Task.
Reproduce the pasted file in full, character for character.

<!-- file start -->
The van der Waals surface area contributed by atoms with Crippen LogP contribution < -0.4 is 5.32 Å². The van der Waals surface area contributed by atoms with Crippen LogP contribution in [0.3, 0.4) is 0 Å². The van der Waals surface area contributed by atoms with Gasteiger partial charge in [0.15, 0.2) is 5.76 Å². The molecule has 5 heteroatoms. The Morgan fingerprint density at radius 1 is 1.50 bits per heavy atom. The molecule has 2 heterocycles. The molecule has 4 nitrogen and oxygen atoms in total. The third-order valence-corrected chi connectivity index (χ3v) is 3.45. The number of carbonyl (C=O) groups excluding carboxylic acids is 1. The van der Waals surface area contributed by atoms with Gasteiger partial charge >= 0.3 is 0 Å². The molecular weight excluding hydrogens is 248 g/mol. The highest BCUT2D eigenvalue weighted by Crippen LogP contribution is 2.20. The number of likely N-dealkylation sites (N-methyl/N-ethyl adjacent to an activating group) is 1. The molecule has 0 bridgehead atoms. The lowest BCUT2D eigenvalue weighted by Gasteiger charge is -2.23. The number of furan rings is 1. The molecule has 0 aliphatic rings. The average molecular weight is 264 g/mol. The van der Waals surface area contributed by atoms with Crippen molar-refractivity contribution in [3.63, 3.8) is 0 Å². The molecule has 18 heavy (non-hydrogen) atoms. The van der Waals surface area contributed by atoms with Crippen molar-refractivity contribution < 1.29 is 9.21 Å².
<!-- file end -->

The van der Waals surface area contributed by atoms with Crippen LogP contribution < -0.4 is 5.32 Å². The van der Waals surface area contributed by atoms with Crippen LogP contribution in [0.3, 0.4) is 0 Å². The van der Waals surface area contributed by atoms with Gasteiger partial charge in [0.15, 0.2) is 5.76 Å². The molecule has 5 heteroatoms. The Morgan fingerprint density at radius 1 is 1.50 bits per heavy atom. The molecule has 2 heterocycles. The molecule has 4 nitrogen and oxygen atoms in total. The third-order valence-corrected chi connectivity index (χ3v) is 3.45. The number of carbonyl (C=O) groups excluding carboxylic acids is 1. The van der Waals surface area contributed by atoms with Gasteiger partial charge >= 0.3 is 0 Å². The molecular weight excluding hydrogens is 248 g/mol. The highest BCUT2D eigenvalue weighted by Crippen LogP contribution is 2.20. The number of likely N-dealkylation sites (N-methyl/N-ethyl adjacent to an activating group) is 1. The molecule has 0 bridgehead atoms. The lowest BCUT2D eigenvalue weighted by Gasteiger charge is -2.23. The number of furan rings is 1. The molecule has 0 aliphatic rings. The average molecular weight is 264 g/mol. The van der Waals surface area contributed by atoms with Crippen molar-refractivity contribution in [3.63, 3.8) is 0 Å². The molecule has 18 heavy (non-hydrogen) atoms. The van der Waals surface area contributed by atoms with Crippen molar-refractivity contribution < 1.29 is 9.21 Å².